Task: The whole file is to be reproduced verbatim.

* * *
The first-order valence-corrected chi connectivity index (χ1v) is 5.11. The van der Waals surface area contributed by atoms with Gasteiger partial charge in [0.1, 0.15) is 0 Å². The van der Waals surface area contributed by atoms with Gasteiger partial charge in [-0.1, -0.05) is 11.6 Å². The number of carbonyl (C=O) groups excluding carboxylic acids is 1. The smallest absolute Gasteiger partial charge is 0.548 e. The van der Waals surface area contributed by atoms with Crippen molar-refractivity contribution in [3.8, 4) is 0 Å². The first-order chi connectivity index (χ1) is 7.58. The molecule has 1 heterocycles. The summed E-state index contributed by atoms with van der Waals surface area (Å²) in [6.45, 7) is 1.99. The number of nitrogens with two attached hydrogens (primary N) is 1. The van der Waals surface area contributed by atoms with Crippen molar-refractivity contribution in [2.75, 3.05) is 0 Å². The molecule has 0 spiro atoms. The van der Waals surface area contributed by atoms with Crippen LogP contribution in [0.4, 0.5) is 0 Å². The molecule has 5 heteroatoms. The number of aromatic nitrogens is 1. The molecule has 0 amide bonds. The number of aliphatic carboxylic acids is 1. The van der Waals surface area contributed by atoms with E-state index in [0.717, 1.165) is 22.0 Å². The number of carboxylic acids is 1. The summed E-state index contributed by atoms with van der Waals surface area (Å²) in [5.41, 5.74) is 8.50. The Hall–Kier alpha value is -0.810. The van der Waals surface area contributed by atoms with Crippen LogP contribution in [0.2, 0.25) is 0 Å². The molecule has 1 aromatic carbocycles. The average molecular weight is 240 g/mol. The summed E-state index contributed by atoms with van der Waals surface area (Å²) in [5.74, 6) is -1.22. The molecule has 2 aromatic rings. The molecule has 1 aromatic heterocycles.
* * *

The first-order valence-corrected chi connectivity index (χ1v) is 5.11. The van der Waals surface area contributed by atoms with Gasteiger partial charge in [0.1, 0.15) is 0 Å². The van der Waals surface area contributed by atoms with Gasteiger partial charge in [-0.1, -0.05) is 11.6 Å². The number of carbonyl (C=O) groups excluding carboxylic acids is 1. The smallest absolute Gasteiger partial charge is 0.548 e. The van der Waals surface area contributed by atoms with Crippen molar-refractivity contribution in [3.8, 4) is 0 Å². The first-order chi connectivity index (χ1) is 7.58. The molecule has 1 heterocycles. The summed E-state index contributed by atoms with van der Waals surface area (Å²) in [6.45, 7) is 1.99. The number of nitrogens with two attached hydrogens (primary N) is 1. The van der Waals surface area contributed by atoms with Crippen molar-refractivity contribution in [2.75, 3.05) is 0 Å². The molecule has 0 spiro atoms. The van der Waals surface area contributed by atoms with Crippen LogP contribution in [0.4, 0.5) is 0 Å². The molecule has 5 heteroatoms. The number of aromatic nitrogens is 1. The molecule has 0 amide bonds. The number of aliphatic carboxylic acids is 1. The van der Waals surface area contributed by atoms with E-state index in [0.717, 1.165) is 22.0 Å². The number of carboxylic acids is 1. The summed E-state index contributed by atoms with van der Waals surface area (Å²) in [5.41, 5.74) is 8.50. The Hall–Kier alpha value is -0.810. The van der Waals surface area contributed by atoms with Crippen LogP contribution in [0.2, 0.25) is 0 Å². The molecule has 1 aromatic carbocycles. The average molecular weight is 240 g/mol. The summed E-state index contributed by atoms with van der Waals surface area (Å²) in [5.74, 6) is -1.22. The molecule has 2 aromatic rings. The molecule has 1 aromatic heterocycles.